In the 2008 election cycle, House Financial Services Committee members received more than $26 million in campaign donations from the finance, insurance, and real estate sector, including $5.3 million from the securities and investment industry and $3.3 million from commercial banking, according to the non-partisan Center for Responsive Politics.
Part of that $26 million is $984,148 that Frank received, including $224,000 from the securities and investment industry and $110,000 from commercial banks. Almost $2 million that the committee members received came from the very eight banks represented at the hearing, the center states.
Their report states that these financial institutions gave a total of $1.8 million to committee lawmakers in the 2008 election cycle.
The chairman himself, Frank, received $63,250 from these banks. Ranking member Rep. Spencer Bachus, R-Ala., almost doubled that sum, having collected $116,950.
Over time, one bank alone, JP Morgan, has given Bachus more than $96,000. Frank has received more funds from JP Morgan than any other company, union, or organization since 1989.
But Bachus and Frank are not alone in their dealings with these companies. A total of 18 committee lawmakers have their own personal funds invested in the eight banks at the hearing.
In all, the 111th Congress had between $12.7 million and $25.8 million invested in these firms in 2007.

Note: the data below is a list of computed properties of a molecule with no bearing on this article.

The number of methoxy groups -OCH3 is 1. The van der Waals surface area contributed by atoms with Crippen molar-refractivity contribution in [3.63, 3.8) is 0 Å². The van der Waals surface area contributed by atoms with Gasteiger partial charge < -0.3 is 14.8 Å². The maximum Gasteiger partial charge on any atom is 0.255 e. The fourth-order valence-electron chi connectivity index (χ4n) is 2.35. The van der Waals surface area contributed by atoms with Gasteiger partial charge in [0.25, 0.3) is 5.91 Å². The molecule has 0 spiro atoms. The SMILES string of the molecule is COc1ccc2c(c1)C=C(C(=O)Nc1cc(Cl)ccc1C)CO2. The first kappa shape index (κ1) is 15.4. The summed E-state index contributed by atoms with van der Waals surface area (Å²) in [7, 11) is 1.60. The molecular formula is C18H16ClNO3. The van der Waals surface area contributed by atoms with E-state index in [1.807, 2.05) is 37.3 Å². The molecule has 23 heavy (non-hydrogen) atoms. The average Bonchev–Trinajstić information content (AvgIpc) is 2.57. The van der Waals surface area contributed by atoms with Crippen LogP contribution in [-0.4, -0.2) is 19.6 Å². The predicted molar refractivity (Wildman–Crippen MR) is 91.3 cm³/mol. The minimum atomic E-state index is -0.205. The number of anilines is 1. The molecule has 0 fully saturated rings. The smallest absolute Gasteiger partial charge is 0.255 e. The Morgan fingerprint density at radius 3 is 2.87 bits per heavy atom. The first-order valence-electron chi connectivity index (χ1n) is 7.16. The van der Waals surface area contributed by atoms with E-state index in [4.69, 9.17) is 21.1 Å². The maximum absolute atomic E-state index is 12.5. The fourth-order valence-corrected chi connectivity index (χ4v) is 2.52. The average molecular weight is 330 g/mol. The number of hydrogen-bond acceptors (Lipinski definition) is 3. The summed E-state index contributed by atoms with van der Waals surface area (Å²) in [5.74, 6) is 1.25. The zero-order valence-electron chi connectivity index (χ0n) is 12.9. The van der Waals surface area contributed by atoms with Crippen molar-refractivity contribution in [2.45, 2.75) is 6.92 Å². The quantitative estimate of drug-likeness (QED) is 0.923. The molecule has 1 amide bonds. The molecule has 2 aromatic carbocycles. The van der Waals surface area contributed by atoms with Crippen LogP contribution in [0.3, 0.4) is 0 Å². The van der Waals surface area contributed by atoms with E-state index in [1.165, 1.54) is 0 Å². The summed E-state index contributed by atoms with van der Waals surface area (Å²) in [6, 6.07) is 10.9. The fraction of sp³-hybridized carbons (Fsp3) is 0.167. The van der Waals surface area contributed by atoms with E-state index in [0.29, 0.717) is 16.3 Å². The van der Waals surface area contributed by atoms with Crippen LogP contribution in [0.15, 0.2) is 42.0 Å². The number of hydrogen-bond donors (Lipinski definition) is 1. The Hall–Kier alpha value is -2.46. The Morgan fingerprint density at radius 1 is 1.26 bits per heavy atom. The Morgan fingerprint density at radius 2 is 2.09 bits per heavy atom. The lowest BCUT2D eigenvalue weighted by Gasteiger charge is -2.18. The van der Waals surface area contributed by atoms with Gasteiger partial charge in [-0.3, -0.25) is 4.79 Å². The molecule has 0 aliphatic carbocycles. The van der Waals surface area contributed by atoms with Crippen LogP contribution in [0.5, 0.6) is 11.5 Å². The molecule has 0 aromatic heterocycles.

When policymakers were designing the TARP bill, Frank intervened to secure money for a home-state bank, OneUnited Bank in Boston, the Wall Street Journal reported.
"At no point did I ask federal officials or bank regulators for any relaxation in the oversight of the banks or withhold any decision given the bank's activities," Frank said in a statement. "I continue to believe that the existence of minority owned banks is an important social goal and our communities will suffer without them."
The Center for Responsive Politics also found that the companies receiving TARP funds had spent a total of $114 million last year in an effort to curry federal favor. The government watchdog group's report showed these companies spent $77 million on lobbying and $37 million on federal campaign contributions and later received $295 billion from the TARP.
"Even in the best economic times, you won't find an investment with a greater payoff than what these companies have been getting," said Sheila Krumholz, executive director at the center.
According to the report, JP MorganChase spent about $10.1 million combined on lobbying and campaign contributions, Citigroup approximately $12.4 million, and Bank of America about $14.5 million, including data for Merrill Lynch, which it acquired last year.
New Treasury Secretary Timothy Geithner recently said that in the future, companies that receive TARP funds won't be allowed to lobby the government.
But Geithner has also come in for criticism as he seeks to revive the embattled program launched under his predecessor Henry Paulson.
Sen. Jim Bunning, R-Ky., questioned whether the former chairman of the Federal Reserve in New York can improve the program because he "had a seat at the table when all this original TARP was designed."